With the release of season two of “The Punisher” just days away, I thought I would get a bit ahead of the power curve given the inevitable deluge of rival op-eds inbound—articles from major news outlets that will no doubt repeat the hoary old scare tactics that have long surrounded comic books, video games, and even tabletop role-playing games. When season one debuted on Netflix, we even got treated to a rousing round of articles about how The Punisher was some kind of alt-right neo-Nazi icon.

For what it’s worth, Jon Bernthal, starring as Frank Castle in the series, isn’t a fan of the alt-right, and The Punisher’s creator, Gerry Conway, rightly pointed out that, if anything, Castle would be gunning for white supremacist hate groups as he has in the comic series. Personally, I found the first season of the show fairly mundane, melodramatic, and slow-paced. I fell asleep watching it, as I did with “Sicario” and “John Wick 2.” That said, I am a long-time fan of the comic book series and wanted to take a moment to flesh out what “The Punisher” is and isn’t before the media takes a bite out of this subject.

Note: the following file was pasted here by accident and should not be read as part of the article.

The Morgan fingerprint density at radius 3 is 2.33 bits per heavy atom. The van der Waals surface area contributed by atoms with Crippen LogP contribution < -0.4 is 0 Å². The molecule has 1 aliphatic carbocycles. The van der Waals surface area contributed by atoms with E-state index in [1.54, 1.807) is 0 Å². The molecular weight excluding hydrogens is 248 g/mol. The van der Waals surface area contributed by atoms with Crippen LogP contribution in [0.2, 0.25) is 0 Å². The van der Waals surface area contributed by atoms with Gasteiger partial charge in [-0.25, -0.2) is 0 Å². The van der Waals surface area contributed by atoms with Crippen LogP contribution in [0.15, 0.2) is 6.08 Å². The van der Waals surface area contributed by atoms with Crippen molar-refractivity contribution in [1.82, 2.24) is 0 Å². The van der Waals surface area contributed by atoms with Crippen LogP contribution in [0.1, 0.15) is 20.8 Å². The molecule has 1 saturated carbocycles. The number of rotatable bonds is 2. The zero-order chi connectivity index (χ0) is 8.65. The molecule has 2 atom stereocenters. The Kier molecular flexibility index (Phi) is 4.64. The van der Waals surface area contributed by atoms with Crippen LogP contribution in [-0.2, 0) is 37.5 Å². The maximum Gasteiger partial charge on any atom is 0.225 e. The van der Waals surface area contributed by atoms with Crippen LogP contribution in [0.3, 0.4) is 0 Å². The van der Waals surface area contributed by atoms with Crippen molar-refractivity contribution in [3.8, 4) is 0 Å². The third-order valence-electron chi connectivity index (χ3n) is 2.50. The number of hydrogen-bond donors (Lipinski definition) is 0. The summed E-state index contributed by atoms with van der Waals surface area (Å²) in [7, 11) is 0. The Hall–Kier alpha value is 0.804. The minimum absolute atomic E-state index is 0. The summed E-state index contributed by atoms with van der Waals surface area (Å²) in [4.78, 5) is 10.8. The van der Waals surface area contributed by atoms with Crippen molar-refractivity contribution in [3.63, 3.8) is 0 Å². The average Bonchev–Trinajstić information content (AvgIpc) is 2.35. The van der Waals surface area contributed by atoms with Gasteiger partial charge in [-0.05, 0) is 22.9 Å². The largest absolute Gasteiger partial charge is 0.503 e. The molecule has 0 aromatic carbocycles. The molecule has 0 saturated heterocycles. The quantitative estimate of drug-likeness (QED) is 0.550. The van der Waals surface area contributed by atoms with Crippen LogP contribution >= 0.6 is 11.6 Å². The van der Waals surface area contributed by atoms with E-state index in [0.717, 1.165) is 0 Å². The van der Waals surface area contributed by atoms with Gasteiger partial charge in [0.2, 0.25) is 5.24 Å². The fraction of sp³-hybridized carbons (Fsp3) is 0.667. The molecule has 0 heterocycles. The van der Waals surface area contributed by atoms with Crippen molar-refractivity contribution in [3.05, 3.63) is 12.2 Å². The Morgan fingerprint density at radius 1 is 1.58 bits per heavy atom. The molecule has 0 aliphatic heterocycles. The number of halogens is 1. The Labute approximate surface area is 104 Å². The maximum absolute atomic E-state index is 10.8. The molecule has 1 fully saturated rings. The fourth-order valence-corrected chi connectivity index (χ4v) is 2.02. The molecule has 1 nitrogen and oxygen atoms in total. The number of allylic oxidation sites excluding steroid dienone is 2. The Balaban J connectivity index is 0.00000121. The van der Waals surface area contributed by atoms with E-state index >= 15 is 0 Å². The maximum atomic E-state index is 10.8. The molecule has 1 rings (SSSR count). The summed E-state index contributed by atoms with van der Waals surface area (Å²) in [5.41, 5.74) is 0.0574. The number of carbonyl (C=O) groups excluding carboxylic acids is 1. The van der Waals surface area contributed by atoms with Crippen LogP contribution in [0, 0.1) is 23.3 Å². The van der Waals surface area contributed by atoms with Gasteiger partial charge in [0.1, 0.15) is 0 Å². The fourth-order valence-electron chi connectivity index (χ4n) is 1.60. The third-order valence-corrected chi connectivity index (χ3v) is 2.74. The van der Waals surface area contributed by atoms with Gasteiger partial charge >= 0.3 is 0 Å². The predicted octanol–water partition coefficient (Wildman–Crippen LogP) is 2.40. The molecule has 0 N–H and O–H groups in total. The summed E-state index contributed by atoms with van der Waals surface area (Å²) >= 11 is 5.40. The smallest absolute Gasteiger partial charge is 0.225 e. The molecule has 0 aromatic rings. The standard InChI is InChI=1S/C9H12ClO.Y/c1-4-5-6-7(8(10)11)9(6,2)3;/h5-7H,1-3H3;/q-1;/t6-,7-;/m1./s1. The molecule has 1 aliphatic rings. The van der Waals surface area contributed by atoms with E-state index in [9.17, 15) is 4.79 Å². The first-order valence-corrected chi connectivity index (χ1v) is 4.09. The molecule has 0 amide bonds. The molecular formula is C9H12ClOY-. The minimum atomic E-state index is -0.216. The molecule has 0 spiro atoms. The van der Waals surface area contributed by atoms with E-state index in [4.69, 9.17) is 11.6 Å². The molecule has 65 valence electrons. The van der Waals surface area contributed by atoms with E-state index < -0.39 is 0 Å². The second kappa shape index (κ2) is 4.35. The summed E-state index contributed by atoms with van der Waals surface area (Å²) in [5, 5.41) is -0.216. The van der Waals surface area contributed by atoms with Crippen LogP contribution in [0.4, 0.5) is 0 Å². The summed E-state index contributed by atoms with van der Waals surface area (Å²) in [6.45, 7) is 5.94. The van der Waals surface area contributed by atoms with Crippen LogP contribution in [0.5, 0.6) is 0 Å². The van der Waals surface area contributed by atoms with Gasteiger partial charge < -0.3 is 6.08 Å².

The Atlantic almost got it right when they proclaimed, “The Punisher is rooted in American trauma,” although the author, who we can forgive for not being a huge comics nerd like yours truly, only picked up on the contemporary themes in the Netflix show.

Much of the consternation about The Punisher stems from his use of firearms to exact vigilante justice, but as implied above, much of it likely also derives from the fact that Frank Castle is a white male combat veteran, one who ostensibly fights a one-man war against gangs, mobs, and cartels, which often consist of minorities. Some of this had to be cleaned up and made more politically correct for the Netflix series, which spins a plot of evil government conspiracies.